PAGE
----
Throughout Huxley’s Evolution and Ethics, I couldn’t help but notice a theme of interconnectedness or ‘oneness’ that showed up again and again.  Huxley cites a portion of Pope’s poem “Essay on Man” which adeptly sums up the connectivity of all things:

 “All nature is but art, unknown to thee;
All chance, direction which though cannot see;
All discord, harmony not understood;
All partial evil, universal good;
And spite of pride, in erring reason’s spite,
One truth is clear: whatever is is right”

 Huxley’s suggestion that all things are simply the transitory forms of parcels of cosmic substance and share the trait of impermanence really resonated with me.  Most religion seems to draw on similar concepts of oneness, sharedness, and interconnectivity, whether through Nirvana (the realization that all dualities are illusory), karma (the enduring rewards/repercussion of one’s actions), or original sin (a shared inheritance of all descendants of Adam and Eve).   

At the conclusion of H.G. Wells’ The Island of Dr. Moreau, Edward Prendick blurs the line between himself, other humans, and the Beast People he has left behind.  He lives in fear that humans are all Beast People: “I could not persuade myself that the men and women I met were not also another Beast People, animals half wrought into the outward image of human souls…”  While Prendick tries to reassure himself that the people he sees are “altogether different from the Beast Folk,” he recognizes traits of the company he shared on the island in himself: “I was almost as queer to men as I had been to the Beast People.  I may have caught something of the natural wildness of my companions” and later “And even it seemed that I too was… an animal tormented….”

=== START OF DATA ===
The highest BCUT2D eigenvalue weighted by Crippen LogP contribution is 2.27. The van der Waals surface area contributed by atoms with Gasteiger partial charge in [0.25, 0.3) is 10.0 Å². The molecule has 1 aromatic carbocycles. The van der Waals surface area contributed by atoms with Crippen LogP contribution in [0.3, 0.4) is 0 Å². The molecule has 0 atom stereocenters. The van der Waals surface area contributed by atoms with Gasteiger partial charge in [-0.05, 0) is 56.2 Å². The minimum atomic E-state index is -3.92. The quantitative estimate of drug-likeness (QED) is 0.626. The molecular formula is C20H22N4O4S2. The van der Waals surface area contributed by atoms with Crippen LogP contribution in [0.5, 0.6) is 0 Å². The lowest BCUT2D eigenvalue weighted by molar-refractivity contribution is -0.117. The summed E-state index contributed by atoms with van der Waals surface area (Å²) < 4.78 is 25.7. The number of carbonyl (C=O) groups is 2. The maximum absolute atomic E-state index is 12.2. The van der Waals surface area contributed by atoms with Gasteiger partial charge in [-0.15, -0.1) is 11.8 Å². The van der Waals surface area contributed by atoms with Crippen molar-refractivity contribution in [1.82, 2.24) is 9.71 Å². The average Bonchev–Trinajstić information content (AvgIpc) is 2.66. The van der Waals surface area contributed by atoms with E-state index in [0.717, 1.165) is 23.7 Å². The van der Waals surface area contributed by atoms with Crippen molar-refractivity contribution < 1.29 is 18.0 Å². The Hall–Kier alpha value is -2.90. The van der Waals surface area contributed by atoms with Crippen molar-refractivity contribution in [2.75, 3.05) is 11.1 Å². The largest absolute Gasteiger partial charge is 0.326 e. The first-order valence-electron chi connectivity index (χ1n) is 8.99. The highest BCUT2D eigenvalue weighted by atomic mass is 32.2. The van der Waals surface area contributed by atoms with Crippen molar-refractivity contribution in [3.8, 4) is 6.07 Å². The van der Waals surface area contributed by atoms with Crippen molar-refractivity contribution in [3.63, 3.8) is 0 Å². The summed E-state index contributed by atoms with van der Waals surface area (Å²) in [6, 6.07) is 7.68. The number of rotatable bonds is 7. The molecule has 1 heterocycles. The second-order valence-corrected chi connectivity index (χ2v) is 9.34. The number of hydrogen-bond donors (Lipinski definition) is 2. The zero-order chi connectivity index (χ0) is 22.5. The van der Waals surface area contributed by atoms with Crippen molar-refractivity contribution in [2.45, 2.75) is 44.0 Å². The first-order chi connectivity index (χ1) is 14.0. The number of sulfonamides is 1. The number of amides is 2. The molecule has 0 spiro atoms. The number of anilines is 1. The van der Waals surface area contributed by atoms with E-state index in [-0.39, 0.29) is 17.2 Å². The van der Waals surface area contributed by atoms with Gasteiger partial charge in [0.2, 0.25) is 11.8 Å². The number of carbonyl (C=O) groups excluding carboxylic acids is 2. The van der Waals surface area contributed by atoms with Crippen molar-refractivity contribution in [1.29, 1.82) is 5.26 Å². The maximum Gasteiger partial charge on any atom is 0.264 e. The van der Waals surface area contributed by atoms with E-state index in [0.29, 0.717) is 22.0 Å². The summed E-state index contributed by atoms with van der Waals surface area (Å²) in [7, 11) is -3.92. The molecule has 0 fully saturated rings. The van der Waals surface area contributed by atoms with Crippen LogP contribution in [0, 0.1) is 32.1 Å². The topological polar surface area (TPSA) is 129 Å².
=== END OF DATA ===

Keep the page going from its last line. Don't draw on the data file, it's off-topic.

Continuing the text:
Just like Jack’s beanstalk – according to Huxley, composed of “a large and various fabric of root, stem, leaves, flowers, and fruit” each holding an “energy which, in harmony with that resident in all the others, incessantly works toward the maintenance of the whole” – our world is composed of a myriad of lives that are intended to work with one another for the advancement of the whole.    

Perhaps, this reoccurring theme of ‘oneness’ indicates that we have already underestimated the similarities we share to our animal counterparts  – the pain they feel, the suffering they endure, the “richness of their relationships” – but I can’t help but think that this also means that the secrets to human medical conundrums can be found within animals, within plants, within our environment, and likely through purposeful experimentation.  

– V2009

~ by v2009 on February 5, 2009.

One Response to “Interconnectedness”

  1. I was interested in the same idea, but what I find most interesting about the ethical move is that it comes straight out of Darwin. That moment where Darwin imagines an unbroken chain of all living beings if there were no natural selection seems to be as exhilarating to Huxley as it was to me.

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